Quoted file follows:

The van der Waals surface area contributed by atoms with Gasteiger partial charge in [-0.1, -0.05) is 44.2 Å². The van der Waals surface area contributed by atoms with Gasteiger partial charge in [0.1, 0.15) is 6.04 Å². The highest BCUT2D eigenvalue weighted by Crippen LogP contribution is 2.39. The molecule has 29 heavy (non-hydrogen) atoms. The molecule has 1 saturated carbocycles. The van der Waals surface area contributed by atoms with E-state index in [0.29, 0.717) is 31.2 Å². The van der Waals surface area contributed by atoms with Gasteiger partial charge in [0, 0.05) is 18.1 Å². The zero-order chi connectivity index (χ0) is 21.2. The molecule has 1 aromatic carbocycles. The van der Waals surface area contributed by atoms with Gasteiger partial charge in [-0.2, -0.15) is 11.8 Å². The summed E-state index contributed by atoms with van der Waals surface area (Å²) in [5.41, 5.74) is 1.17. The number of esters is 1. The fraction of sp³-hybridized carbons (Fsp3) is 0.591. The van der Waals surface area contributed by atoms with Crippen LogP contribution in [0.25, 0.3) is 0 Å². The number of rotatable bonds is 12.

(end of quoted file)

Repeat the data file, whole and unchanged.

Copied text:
The van der Waals surface area contributed by atoms with Gasteiger partial charge in [-0.1, -0.05) is 44.2 Å². The van der Waals surface area contributed by atoms with Gasteiger partial charge in [0.1, 0.15) is 6.04 Å². The highest BCUT2D eigenvalue weighted by Crippen LogP contribution is 2.39. The molecule has 29 heavy (non-hydrogen) atoms. The molecule has 1 saturated carbocycles. The van der Waals surface area contributed by atoms with E-state index in [0.29, 0.717) is 31.2 Å². The van der Waals surface area contributed by atoms with Gasteiger partial charge in [0, 0.05) is 18.1 Å². The zero-order chi connectivity index (χ0) is 21.2. The molecule has 1 aromatic carbocycles. The van der Waals surface area contributed by atoms with Gasteiger partial charge in [-0.2, -0.15) is 11.8 Å². The summed E-state index contributed by atoms with van der Waals surface area (Å²) in [5.41, 5.74) is 1.17. The number of esters is 1. The fraction of sp³-hybridized carbons (Fsp3) is 0.591. The van der Waals surface area contributed by atoms with Crippen LogP contribution in [0.25, 0.3) is 0 Å². The number of rotatable bonds is 12.